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Discussion Starter · #1 ·
has anyone gone from say 150 lbs down to 140 lbs ? did you notice any REAL difference in speed? power? endurance? would be great to hear from someone who trains with power on this. it would be great to hear of test at one weiight, then at another.

obviously there should be some gains, but how much?
 

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Actually I have found that I reach a point when being too light makes me slower.
I once weighed 198 - 200, got down to mid 170's, I can get down to 165 if I try
but find that I am slower than if I am at say 172. I also 'bonk into a wall'
when I am at 165 way faster than at 172.

YMMV.
 

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Out there
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FWIW I'm 5'10.5 down from about 190 to 173 and the difference is pretty amazing. I'm not racing but I'm SO much faster nevertheless. I can feel that I'm beginning to hit diminishing returns now. I would like to get down to somewhere around 162-165 but I think anything less than that would be counter-productive.
 

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rad to the power of sick
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Even a 10lb weight drop will be noticeable, youll handle the bike quicker, ascend climbs quicker and feel less fatigued.

Next time you go riding put a 10lb weight in a backpack and you'll see.
 

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I always tell folsk who are new to the sport and ask me the same question...

"Just put a 10lb dumbell in your camelback and go for a ride and tell me what you think"


:D
 

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Discussion Starter · #6 ·
thanks but...

i have heard the 10 lbs in a pack idea, but that is just not accurate. a back pack is not the same as body weight. specially if you're already fit. I am not overweight, i am in good shape and race at a comp level. but i could lose 10 lbs (which would make me a rail).

anyway, i know it is faster if you have weight to lose (extra weight), just kinda wondering if anyone has some test data to back it up? even how much faster on the local loop?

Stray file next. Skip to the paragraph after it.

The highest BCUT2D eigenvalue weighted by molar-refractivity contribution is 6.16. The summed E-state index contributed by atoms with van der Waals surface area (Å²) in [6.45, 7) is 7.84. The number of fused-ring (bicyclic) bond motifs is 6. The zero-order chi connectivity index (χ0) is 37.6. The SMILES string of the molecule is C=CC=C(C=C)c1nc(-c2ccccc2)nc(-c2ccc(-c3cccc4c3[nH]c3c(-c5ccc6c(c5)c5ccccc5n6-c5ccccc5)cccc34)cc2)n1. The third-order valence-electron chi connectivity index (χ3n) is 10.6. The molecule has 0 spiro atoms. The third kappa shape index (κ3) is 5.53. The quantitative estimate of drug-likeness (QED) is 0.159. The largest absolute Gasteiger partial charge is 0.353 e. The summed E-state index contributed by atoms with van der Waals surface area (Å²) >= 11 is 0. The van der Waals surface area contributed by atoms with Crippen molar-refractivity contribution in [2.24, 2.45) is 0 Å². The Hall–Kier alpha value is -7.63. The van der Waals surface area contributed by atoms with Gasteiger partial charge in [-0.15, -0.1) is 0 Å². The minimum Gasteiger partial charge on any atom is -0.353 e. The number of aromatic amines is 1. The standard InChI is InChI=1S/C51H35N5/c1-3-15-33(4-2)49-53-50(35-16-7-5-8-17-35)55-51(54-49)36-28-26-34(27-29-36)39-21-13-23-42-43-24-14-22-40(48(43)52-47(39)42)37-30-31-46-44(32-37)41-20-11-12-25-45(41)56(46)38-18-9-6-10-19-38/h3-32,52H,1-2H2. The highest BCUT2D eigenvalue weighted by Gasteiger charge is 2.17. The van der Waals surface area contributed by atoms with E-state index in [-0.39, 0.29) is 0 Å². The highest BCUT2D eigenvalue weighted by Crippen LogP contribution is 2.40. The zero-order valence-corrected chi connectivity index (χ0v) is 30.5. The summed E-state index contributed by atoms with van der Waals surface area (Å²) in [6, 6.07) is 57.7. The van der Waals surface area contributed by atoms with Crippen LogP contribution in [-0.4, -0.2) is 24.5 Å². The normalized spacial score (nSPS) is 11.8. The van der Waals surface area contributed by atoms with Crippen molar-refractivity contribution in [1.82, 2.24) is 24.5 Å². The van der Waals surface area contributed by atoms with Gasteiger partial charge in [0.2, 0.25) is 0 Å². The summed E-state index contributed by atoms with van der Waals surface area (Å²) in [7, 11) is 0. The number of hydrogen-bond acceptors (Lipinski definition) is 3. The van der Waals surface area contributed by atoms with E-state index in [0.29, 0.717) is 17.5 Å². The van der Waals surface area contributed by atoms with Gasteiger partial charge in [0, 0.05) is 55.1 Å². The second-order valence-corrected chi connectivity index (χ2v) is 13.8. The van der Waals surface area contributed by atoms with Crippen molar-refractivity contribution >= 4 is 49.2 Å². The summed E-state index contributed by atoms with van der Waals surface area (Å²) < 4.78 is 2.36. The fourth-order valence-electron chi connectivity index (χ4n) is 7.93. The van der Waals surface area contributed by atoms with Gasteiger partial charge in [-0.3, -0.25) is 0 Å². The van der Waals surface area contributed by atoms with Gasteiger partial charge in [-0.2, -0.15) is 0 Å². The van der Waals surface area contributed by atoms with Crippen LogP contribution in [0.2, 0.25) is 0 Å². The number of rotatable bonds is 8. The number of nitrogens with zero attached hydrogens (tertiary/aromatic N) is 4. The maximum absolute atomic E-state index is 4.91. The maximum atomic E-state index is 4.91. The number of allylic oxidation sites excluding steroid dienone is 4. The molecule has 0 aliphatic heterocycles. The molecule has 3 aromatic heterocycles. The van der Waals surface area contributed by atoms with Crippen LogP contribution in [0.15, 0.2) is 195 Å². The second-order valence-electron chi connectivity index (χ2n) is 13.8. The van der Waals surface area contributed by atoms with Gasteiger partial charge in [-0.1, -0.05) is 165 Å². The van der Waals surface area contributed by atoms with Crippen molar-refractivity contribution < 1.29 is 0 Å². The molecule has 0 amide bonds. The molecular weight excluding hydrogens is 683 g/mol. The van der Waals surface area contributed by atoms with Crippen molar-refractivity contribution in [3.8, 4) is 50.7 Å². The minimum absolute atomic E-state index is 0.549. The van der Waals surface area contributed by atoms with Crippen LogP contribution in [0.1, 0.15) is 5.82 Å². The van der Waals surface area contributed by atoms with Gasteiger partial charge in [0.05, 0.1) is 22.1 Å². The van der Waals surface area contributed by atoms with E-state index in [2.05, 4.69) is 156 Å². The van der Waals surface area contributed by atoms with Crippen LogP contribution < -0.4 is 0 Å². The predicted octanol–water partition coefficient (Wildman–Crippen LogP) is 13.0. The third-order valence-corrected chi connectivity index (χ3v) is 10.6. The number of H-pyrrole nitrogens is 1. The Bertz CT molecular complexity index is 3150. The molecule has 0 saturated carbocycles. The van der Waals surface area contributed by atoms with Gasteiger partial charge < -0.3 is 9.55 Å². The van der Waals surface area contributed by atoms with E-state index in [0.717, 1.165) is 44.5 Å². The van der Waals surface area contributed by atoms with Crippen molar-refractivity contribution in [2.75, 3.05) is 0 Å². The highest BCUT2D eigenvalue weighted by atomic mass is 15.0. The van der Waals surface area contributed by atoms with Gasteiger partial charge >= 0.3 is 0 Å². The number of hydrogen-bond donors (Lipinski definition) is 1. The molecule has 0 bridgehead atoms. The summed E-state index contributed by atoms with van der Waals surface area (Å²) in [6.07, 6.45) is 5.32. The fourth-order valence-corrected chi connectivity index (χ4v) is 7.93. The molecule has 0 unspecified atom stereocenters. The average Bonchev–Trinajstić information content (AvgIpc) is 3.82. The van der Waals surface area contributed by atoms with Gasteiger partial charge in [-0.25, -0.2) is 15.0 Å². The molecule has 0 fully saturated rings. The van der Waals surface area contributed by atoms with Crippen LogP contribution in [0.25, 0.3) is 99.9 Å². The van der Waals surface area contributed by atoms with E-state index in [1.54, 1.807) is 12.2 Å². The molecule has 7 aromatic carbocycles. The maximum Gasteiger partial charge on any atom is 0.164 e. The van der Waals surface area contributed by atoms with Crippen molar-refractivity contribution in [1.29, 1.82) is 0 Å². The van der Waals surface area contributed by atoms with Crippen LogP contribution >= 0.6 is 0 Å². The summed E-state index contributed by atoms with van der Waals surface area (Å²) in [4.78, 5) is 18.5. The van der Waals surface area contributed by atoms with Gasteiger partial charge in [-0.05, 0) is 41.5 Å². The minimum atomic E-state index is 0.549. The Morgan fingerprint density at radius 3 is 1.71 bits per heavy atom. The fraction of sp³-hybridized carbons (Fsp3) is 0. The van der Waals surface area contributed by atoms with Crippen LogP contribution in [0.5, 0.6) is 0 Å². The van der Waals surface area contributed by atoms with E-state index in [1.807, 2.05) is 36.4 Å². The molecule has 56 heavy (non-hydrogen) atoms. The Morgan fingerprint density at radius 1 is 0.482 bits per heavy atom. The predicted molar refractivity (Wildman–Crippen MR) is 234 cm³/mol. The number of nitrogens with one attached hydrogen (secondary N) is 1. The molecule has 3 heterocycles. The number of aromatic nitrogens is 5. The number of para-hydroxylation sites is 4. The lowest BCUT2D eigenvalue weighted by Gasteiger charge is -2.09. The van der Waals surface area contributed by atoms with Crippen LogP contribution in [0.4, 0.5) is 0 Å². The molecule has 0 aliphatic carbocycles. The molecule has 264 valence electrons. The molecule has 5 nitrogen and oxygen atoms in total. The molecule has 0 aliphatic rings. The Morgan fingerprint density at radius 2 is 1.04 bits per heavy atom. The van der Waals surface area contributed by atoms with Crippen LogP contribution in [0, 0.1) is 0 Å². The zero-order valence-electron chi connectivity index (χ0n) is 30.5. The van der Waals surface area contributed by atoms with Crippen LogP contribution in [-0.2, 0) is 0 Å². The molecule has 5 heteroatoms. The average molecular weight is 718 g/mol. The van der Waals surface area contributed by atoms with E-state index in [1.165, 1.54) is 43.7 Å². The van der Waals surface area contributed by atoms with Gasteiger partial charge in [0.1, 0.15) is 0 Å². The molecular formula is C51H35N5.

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kevbikemad said:
i have heard the 10 lbs in a pack idea, but that is just not accurate. a back pack is not the same as body weight. specially if you're already fit.
Disagree. Assuming there is no change in fitness (+ or -) while losing the 10 lbs, then it is actually the same as simply putting 10 lbs of weights on your body. The minor flaw in the backpack concept is that instead of distributing the extra weight over your entire body it's instead all in one area, which would feel more cumbersome obviously.

The key point most people don't to make when asking about the effect of dropping weight is that they fail to distinguish between the effect of the lost weight in itself, versus the gains in fitness from the work that is usually done to accomplish the weight loss. You'd really have to isolate these 2 factors to be able to answer your original question properly.

Some of the other posters are also correct in that weight loss isn't an enternal source of performance gains. There is a weight for everyone that is too light for robust ongoing health, and also there are some events (typically not mountain biking) that depend on physiological abilities that may benefit from more muscle mass e.g. track sprint, perhaps even a road race like Paris Roubaix.
 

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kevbikemad said:
has anyone gone from say 150 lbs down to 140 lbs ? did you notice any REAL difference in speed? power? endurance? would be great to hear from someone who trains with power on this. it would be great to hear of test at one weiight, then at another.

obviously there should be some gains, but how much?
I've always been in good shape but I had some weight to lose. I lost more than ten pounds, but I do remember the drop from 150 to 140. I was able to climb hills that I was never able to climb before. There was this one loop that I'd do everyonce in a while to gauge my fitness and it had two hills that my legs would just stop on about halfway up. I was getting ready for a sport class race so I did it twice to see how I'd do at racing speed for two hours. On the first lap I amazed myself by being able to ride both hills. On top of that, I was able to ride 'em both again on the second time around.

Yes, to more speed. Tough to say on power becuase I was lifting a lot of weights trying to lose weight so the increase of power may have been attributed to that. Not sure about more endurance per se, but I was able to go faster longer. So for all practical purposes, yes.

Doubt you could do a real scientific test due to all the variables. I'd say, as long as your body fat doesn't drop to unhealthy levels and your weight loss isn't muscle loss, how could you go wrong? :confused:
 

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LW Coaching
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Here is the link to prove lighter is faster.
www.analyticcycling.com

Use their online calculator to input weight/speed/power

In addition to the basic physics that something lighter weight will move faster for the same power, leaner riders are more efficient at shedding heat so perform better on hot days.